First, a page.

As if hummingbirds weren't cute enough, here come the pufflegs. Members of this genus have tufts of feathers around their feet, like fluffy little leg warmers. The sapphire-vented puffleg hummingbird has bright green feathers with dashes of blue near the beak. The birds' tails are bluish-black, a stark contrast to their bodies.

These hummingbirds favor mountainous regions that have low-level foraging options, namely small flowers with places for perching. The bird is a relative unknown, however, when it comes to its biology, and there are unexplained gaps in its distribution across Colombia, Ecuador, Peru and Venezuela.

Wire-crested thorntail (Discosura popelairii)

A wire-crested thorntail sits on a twig
Wire-crested thorntails know how to stand out in a crowd. (Photo: Bill Bouton/Wikimedia Commons)

It's hard to miss male wire-crested thorntails. They have wiry crests atop their heads and long forked tails that probably make sylphs envious. Females lack the namesake crests and the long tails. Like other hummingbirds, these thorntails defend sites of high-nectar flowers against other hummingbirds looking to get a taste.

Brown violetear (Colibri delphinae)

A brown violetear hovers in the air
The brown violetear isn't as flashy as many of its brethren. (Photo: Andy Morffew/Wikimedia Commons)

From stand out to blend in, the brown violetear is a more subdued-looking hummingbird. Its brown body feathers are broken up only by violet and green feathers around the cheeks and throat. The bird prefers humid forest canopies or coffee plantations as a habitat. In addition to nectar, it's known to snatch insects out of midair as snacks.

The Cornell Lab of Ornithology says the bird has a "sharp rough song."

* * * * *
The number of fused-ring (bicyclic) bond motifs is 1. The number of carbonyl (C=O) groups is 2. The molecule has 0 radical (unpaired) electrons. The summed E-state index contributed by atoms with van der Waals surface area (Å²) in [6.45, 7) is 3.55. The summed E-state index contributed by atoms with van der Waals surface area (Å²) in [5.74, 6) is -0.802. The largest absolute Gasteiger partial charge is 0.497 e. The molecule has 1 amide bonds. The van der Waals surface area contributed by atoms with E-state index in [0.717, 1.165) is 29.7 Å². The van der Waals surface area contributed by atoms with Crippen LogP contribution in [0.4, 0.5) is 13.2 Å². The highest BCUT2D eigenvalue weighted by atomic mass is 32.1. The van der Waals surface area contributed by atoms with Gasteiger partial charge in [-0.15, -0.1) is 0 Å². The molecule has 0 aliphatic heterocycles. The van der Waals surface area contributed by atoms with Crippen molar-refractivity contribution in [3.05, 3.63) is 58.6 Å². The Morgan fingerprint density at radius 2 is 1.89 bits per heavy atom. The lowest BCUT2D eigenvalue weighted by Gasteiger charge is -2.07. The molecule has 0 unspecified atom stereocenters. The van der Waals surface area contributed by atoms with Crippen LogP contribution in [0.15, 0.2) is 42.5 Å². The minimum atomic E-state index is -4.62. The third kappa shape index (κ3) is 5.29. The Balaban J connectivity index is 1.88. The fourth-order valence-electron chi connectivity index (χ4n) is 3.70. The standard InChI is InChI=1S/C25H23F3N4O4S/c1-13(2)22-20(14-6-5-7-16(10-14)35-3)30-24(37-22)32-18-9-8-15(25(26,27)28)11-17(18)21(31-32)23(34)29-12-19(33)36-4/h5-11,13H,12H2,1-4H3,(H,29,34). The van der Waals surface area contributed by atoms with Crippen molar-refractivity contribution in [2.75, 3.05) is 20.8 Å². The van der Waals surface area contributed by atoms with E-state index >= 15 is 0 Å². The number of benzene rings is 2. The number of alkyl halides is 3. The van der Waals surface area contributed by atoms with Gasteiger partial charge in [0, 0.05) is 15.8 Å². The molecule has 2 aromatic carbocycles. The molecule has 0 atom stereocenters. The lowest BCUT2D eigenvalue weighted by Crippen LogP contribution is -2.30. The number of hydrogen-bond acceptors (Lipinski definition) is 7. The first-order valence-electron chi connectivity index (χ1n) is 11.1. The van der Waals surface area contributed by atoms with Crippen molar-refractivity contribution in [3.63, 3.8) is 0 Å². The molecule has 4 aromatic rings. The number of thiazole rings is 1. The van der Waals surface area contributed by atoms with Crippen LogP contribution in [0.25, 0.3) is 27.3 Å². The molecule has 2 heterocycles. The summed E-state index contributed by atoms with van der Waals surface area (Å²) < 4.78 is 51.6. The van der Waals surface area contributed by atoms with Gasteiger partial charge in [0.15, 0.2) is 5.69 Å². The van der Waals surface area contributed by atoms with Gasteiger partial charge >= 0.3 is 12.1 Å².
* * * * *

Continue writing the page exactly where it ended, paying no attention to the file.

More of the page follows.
White-whiskered hermit (Phaethornis yaruqui)

White-whiskered hermit in flight
White-whiskered hermits are a shy bunch. (Photo: Nomdeploom/Wikimedia Commons)

Speaking of songs, the white-whiskered hermit sings as it zips around forests, looking for nectar. You can listen to its song by clicking here.

Its song is amplified when males gather in a group. They send out dozens of vocalizations every minute in an effort to attract females.

Chestnut-breasted coronet (Boissonneaua matthewsii)

A chestnut-breasted coronet sits on a twig
Coronet hummingbirds, like this chestnut-breasted species, tend to be heavier than other hummingbirds. (Photo: Joseph C. Boone/Wikimedia Commons)

Described by the Cornell Lab of Ornithology as "stout, heavy-bodied birds," chestnut-breasted coronets have a basic color pattern: a green upper body and their red-orange undersides. This makes them easy to recognize in their favored habitats of humid mountainous forests. They're well-known for leaving their wings extended for a second or two after landing before settling in on the perch.

Crowned woodnymph (Thalurania colombica)

A crowned woodnymph sits on a branch
The crowned woodnymph hummingbird is a jewel with wings. (Photo: Joseph C. Boone/Wikimedia Commons)

Male crowned woodnymph hummingbirds glitter in the humid lowland forests of Ecuador. There are four different subspecies, three of which have a green throat and blue belly while the fourth is an all green affair.

Amethyst-throated sunangel (Heliangelus amethysticollis)

Amethyst-throated sunangel sits on a branch
The amethyst-throated sunangel has a messy taxonomy. (Photo: Dominic Sherony/Wikimedia Commons)

Like the crowned woodnymphs, amethyst-throated sunangels have multiple subspecies — three northern subspecies in the Andes of northeastern Colombia and in Venezuela, and another three from southern Ecuador south to Bolivia. Regardless of the country, these sunangels favor the edges of humid forests near mountains.